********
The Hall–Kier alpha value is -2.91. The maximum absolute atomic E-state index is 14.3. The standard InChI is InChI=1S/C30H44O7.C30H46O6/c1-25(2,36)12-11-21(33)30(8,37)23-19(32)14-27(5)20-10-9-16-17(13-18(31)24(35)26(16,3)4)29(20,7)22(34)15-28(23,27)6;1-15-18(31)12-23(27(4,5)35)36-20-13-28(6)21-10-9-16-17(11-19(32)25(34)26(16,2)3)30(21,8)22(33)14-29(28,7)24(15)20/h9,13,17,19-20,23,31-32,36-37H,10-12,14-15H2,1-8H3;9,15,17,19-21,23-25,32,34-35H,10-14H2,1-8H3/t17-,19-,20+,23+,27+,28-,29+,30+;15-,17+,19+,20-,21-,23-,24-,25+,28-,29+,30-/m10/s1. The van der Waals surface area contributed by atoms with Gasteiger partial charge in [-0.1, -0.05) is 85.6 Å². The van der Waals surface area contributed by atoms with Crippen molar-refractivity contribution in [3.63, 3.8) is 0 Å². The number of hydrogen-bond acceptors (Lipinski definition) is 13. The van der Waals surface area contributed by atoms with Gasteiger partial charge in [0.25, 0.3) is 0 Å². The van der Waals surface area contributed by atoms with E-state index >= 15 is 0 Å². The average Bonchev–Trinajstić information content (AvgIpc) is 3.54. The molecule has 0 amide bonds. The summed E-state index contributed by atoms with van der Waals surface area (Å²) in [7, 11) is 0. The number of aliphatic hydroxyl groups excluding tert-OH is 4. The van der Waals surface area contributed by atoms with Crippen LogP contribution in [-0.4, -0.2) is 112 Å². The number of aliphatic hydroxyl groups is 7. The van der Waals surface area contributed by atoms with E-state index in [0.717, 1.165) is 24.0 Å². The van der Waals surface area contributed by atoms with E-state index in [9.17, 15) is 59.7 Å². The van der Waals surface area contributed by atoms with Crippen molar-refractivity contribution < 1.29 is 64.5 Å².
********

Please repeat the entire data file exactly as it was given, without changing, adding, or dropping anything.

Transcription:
The Hall–Kier alpha value is -2.91. The maximum absolute atomic E-state index is 14.3. The standard InChI is InChI=1S/C30H44O7.C30H46O6/c1-25(2,36)12-11-21(33)30(8,37)23-19(32)14-27(5)20-10-9-16-17(13-18(31)24(35)26(16,3)4)29(20,7)22(34)15-28(23,27)6;1-15-18(31)12-23(27(4,5)35)36-20-13-28(6)21-10-9-16-17(11-19(32)25(34)26(16,2)3)30(21,8)22(33)14-29(28,7)24(15)20/h9,13,17,19-20,23,31-32,36-37H,10-12,14-15H2,1-8H3;9,15,17,19-21,23-25,32,34-35H,10-14H2,1-8H3/t17-,19-,20+,23+,27+,28-,29+,30+;15-,17+,19+,20-,21-,23-,24-,25+,28-,29+,30-/m10/s1. The van der Waals surface area contributed by atoms with Gasteiger partial charge in [-0.1, -0.05) is 85.6 Å². The van der Waals surface area contributed by atoms with Crippen molar-refractivity contribution in [3.63, 3.8) is 0 Å². The number of hydrogen-bond acceptors (Lipinski definition) is 13. The van der Waals surface area contributed by atoms with Gasteiger partial charge in [0.25, 0.3) is 0 Å². The van der Waals surface area contributed by atoms with E-state index >= 15 is 0 Å². The average Bonchev–Trinajstić information content (AvgIpc) is 3.54. The molecule has 0 amide bonds. The summed E-state index contributed by atoms with van der Waals surface area (Å²) in [7, 11) is 0. The number of aliphatic hydroxyl groups excluding tert-OH is 4. The van der Waals surface area contributed by atoms with Crippen LogP contribution in [-0.4, -0.2) is 112 Å². The number of aliphatic hydroxyl groups is 7. The van der Waals surface area contributed by atoms with E-state index in [0.717, 1.165) is 24.0 Å². The van der Waals surface area contributed by atoms with E-state index in [9.17, 15) is 59.7 Å². The van der Waals surface area contributed by atoms with Crippen molar-refractivity contribution < 1.29 is 64.5 Å².